But even OMGWTFBBQ is willing to compromise and look at a variety of systems. The petition highlights the Wuppertal Schwebebahn, which suspends its rails in the air. “It’s a great system.” Masguerra says, “They’re hardly visible from the ground.” Another system mentioned is the Demontierbares Klappenschienenschutzsystem under consideration in Tübingen, Germany and Alexandria, Egypt. That technology employs panels that cover the rails when a train is not nearby. The tops of the panels can be inlaid with various road materials. When a train approaches the section of track, the panels lift up to reveal the rails and close when the train leaves. Also featured was Zeppelin Luftschifftechnik‘s guided semi-rigid airship system, which has been installed between 25 malls and 14 skyscrapers in Dubai.

Masguerra insists that her organization’s sole interest is in improving transit in the DC area. “Again, I just want to reiterate that we want to see streetcars in Washington,” she says, “And we’re committed to exploring all options to make that happen without rails.”

… and apparently Amanda Hess was pretty amused. No word from the Committee of 100.

Architecture Other

Five Things, Arranged by Size and Scope

A few found ideas.

One: First, let’s start with what’s in the room. My friend Anna at NOMOFOMO informed me of the publishing of a rather serious book about John Cage’s rather infamous piece 4’33”. The plainly titled book, it turns out, is by Kyle Gann, probably one of the most famous people ever driven off of Wikipedia. Hopefully the book will cool some of the really obnoxious commentary that trots its tired ass out whenever you mention the piece. On a related note, I was at the Smithsonian American Art Museum when some man wearing a North Face vest walked into the room with his brood and began ridiculing the works as “The Painter who Couldn’t draw curves, The Painter who Couldn’t Draw Faces, the Painter Who Didn’t Care,” repeated smugly for several minutes. Unfortunately for his smugness, we were in a gallery entitled, GRAPHIC MASTERS III. There were no paintings so … no painters either, boss.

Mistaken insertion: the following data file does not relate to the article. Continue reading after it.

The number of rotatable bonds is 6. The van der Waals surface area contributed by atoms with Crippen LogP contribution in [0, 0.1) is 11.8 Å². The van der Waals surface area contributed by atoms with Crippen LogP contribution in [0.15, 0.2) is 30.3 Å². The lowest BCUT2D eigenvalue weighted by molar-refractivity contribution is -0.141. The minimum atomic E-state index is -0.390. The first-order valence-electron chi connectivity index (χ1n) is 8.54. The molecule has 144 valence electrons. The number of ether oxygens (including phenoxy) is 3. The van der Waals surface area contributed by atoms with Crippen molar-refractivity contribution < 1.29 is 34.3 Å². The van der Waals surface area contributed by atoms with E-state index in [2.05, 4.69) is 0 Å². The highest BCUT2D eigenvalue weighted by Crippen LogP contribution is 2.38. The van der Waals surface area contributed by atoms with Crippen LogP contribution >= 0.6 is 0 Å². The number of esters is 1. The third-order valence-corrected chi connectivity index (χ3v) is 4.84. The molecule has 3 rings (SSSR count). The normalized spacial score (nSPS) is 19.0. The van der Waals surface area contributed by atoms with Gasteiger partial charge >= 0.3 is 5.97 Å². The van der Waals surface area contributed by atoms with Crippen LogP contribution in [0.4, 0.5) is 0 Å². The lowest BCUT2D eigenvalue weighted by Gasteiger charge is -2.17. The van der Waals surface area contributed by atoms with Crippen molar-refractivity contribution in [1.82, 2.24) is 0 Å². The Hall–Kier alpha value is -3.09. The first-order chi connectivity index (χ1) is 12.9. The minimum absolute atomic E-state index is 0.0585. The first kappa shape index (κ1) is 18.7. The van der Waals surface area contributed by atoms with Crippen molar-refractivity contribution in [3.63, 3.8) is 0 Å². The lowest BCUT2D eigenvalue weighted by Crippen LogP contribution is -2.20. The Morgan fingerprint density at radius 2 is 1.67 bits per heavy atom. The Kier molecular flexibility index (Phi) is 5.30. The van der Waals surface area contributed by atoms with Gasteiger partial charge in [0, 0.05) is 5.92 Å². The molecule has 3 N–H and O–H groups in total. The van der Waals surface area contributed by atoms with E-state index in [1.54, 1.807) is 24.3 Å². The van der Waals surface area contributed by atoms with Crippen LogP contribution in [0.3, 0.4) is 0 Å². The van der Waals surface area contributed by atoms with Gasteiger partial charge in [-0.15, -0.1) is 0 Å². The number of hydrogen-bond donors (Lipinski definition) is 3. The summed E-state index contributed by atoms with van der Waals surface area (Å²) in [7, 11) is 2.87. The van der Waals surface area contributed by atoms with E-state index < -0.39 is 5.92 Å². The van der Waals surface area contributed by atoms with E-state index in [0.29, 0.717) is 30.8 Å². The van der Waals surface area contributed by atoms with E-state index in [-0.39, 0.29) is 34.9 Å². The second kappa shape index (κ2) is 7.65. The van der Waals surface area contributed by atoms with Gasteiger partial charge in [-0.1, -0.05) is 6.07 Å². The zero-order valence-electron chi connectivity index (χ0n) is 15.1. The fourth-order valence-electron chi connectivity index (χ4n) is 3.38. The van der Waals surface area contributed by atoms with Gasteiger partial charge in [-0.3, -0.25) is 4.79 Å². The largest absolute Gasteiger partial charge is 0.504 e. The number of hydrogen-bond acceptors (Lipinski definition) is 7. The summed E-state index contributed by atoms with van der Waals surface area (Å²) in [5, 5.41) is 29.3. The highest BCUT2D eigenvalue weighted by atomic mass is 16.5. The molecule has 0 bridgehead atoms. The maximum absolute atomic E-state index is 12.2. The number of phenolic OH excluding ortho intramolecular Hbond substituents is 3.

Two: Anyway, over in my neighborhood, Richard Layman wrote a simple piece in regard to the recent efforts to build a streetcar on Wisconsin Avenue – and the consequent vicious opposition. The arguments are not that new, but he does break down the current bogeyman that guided transit will be hopelessly snarled up by obstructions. His point: it happens more often on highways, and can be minimized with design. On that note, and getting much bigger (153 comments at writing), is the thread on DCMud about the Safegate Pause.

Three: Moving out to the general idea of the neighborhood,  Kaid Benfield penned a remarkably concise and thoughtful definition of Transit-Oriented Development. He emphasizes the oriented part, making the point that it’s the way the neighborhood and buildings facilitate transit use and walkability that is most important. It’s worth a read.

Via Elemental/Mammoth
Quinta Monroy, via Elemental/Mammoth

Four: Getting a lot bigger, Mammoth covers mammothly (as they promised) the best architecture of the decade. Unlike so many lists of flashy blingitechture and navelgazing critiques of said blingitechture and excess, the list contains projects emblematic of new directions in architecture. Included is the Large Hadron Collider, cheap manifest-traditional housing, Chinese High Speed Rail, geoengineering, and using good design to recover from years of terror. After reading it, I feel like calling this next decade for Latin America.

Five: Finally, getting into centuries and abstract ideas, Kirk Savage will be doing a live chat tomorrow on Greater Washington.  Savage is the author of Monument Wars and Standing Soldiers Kneeling Slaves. The latter book is about the depiction of slavery in public art. The former traces the role of the monument in America over two hundred years as the changes played out in Washington, DC. I’m only about halfway through the book, but it is really good. He puts an impressive amount of information about monuments, memory, and architecture into a genuinely enjoyable read. I don’t have enough thoughts at the moment, but there will be more coming from it.

Until 1 PM Tuesday, you can always submit questions at this page, and I’ll let you go with some bonus Eames: